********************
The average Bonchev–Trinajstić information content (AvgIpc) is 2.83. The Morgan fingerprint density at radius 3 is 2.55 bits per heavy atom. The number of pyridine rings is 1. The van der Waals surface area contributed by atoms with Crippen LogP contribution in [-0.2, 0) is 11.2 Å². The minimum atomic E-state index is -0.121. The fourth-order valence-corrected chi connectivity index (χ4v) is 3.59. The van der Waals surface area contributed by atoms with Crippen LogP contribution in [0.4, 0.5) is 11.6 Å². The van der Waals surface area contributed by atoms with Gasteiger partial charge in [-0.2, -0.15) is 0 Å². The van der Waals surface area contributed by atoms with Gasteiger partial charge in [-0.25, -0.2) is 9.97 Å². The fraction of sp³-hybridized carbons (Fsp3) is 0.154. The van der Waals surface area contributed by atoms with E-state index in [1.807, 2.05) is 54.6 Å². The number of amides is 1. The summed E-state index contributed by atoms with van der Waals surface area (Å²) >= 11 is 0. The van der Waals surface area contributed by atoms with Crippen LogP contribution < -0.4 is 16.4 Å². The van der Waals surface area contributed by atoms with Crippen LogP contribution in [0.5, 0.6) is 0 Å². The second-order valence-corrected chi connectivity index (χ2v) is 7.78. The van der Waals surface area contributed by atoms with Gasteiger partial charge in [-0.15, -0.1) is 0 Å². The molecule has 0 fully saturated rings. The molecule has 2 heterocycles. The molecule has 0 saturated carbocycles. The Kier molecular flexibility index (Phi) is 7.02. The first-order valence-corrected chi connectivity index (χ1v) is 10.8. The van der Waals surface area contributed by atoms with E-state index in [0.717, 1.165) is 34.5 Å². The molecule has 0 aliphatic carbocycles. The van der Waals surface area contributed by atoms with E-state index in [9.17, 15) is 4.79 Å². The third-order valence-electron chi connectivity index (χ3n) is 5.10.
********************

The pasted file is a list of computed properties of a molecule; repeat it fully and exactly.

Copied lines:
The average Bonchev–Trinajstić information content (AvgIpc) is 2.83. The Morgan fingerprint density at radius 3 is 2.55 bits per heavy atom. The number of pyridine rings is 1. The van der Waals surface area contributed by atoms with Crippen LogP contribution in [-0.2, 0) is 11.2 Å². The minimum atomic E-state index is -0.121. The fourth-order valence-corrected chi connectivity index (χ4v) is 3.59. The van der Waals surface area contributed by atoms with Crippen LogP contribution in [0.4, 0.5) is 11.6 Å². The van der Waals surface area contributed by atoms with Gasteiger partial charge in [-0.2, -0.15) is 0 Å². The van der Waals surface area contributed by atoms with Gasteiger partial charge in [-0.25, -0.2) is 9.97 Å². The fraction of sp³-hybridized carbons (Fsp3) is 0.154. The van der Waals surface area contributed by atoms with E-state index in [1.807, 2.05) is 54.6 Å². The number of amides is 1. The summed E-state index contributed by atoms with van der Waals surface area (Å²) >= 11 is 0. The van der Waals surface area contributed by atoms with Crippen LogP contribution < -0.4 is 16.4 Å². The van der Waals surface area contributed by atoms with Crippen LogP contribution in [0.5, 0.6) is 0 Å². The second-order valence-corrected chi connectivity index (χ2v) is 7.78. The van der Waals surface area contributed by atoms with Gasteiger partial charge in [-0.15, -0.1) is 0 Å². The molecule has 0 fully saturated rings. The molecule has 2 heterocycles. The molecule has 0 saturated carbocycles. The Kier molecular flexibility index (Phi) is 7.02. The first-order valence-corrected chi connectivity index (χ1v) is 10.8. The van der Waals surface area contributed by atoms with E-state index in [0.717, 1.165) is 34.5 Å². The molecule has 0 aliphatic carbocycles. The van der Waals surface area contributed by atoms with E-state index in [9.17, 15) is 4.79 Å². The third-order valence-electron chi connectivity index (χ3n) is 5.10.